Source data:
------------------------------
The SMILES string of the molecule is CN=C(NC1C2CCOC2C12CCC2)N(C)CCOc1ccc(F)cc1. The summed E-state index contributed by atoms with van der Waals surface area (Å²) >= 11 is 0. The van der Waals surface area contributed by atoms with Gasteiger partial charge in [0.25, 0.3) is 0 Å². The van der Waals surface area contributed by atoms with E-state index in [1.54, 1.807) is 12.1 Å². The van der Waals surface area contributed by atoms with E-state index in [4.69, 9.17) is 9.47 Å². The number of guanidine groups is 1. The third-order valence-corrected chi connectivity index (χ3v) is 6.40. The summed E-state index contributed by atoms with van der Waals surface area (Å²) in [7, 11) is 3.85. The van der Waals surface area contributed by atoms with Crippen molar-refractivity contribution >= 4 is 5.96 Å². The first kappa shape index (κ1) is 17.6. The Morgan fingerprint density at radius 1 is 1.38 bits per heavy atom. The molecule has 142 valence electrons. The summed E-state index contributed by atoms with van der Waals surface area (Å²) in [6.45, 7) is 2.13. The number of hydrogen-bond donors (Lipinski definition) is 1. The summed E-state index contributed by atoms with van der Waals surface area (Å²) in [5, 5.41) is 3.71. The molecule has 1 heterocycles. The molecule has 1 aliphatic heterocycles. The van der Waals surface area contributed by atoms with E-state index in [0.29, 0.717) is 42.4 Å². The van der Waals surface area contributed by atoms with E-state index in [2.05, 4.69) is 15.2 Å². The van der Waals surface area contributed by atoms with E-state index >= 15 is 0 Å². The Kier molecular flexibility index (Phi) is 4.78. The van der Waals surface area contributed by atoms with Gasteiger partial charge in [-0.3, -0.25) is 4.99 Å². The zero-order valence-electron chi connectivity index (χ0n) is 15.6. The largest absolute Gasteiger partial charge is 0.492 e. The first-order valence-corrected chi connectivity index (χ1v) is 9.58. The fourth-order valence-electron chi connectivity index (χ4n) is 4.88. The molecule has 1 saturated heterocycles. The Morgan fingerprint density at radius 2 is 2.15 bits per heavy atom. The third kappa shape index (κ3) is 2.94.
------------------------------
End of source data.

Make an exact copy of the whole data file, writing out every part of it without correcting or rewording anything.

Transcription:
The SMILES string of the molecule is CN=C(NC1C2CCOC2C12CCC2)N(C)CCOc1ccc(F)cc1. The summed E-state index contributed by atoms with van der Waals surface area (Å²) >= 11 is 0. The van der Waals surface area contributed by atoms with Gasteiger partial charge in [0.25, 0.3) is 0 Å². The van der Waals surface area contributed by atoms with E-state index in [1.54, 1.807) is 12.1 Å². The van der Waals surface area contributed by atoms with E-state index in [4.69, 9.17) is 9.47 Å². The number of guanidine groups is 1. The third-order valence-corrected chi connectivity index (χ3v) is 6.40. The summed E-state index contributed by atoms with van der Waals surface area (Å²) in [7, 11) is 3.85. The van der Waals surface area contributed by atoms with Crippen molar-refractivity contribution >= 4 is 5.96 Å². The first kappa shape index (κ1) is 17.6. The Morgan fingerprint density at radius 1 is 1.38 bits per heavy atom. The molecule has 142 valence electrons. The summed E-state index contributed by atoms with van der Waals surface area (Å²) in [6.45, 7) is 2.13. The number of hydrogen-bond donors (Lipinski definition) is 1. The summed E-state index contributed by atoms with van der Waals surface area (Å²) in [5, 5.41) is 3.71. The molecule has 1 heterocycles. The molecule has 1 aliphatic heterocycles. The van der Waals surface area contributed by atoms with E-state index in [0.29, 0.717) is 42.4 Å². The van der Waals surface area contributed by atoms with E-state index in [2.05, 4.69) is 15.2 Å². The van der Waals surface area contributed by atoms with E-state index >= 15 is 0 Å². The Kier molecular flexibility index (Phi) is 4.78. The van der Waals surface area contributed by atoms with Gasteiger partial charge in [-0.3, -0.25) is 4.99 Å². The zero-order valence-electron chi connectivity index (χ0n) is 15.6. The largest absolute Gasteiger partial charge is 0.492 e. The first-order valence-corrected chi connectivity index (χ1v) is 9.58. The fourth-order valence-electron chi connectivity index (χ4n) is 4.88. The molecule has 1 saturated heterocycles. The Morgan fingerprint density at radius 2 is 2.15 bits per heavy atom. The third kappa shape index (κ3) is 2.94.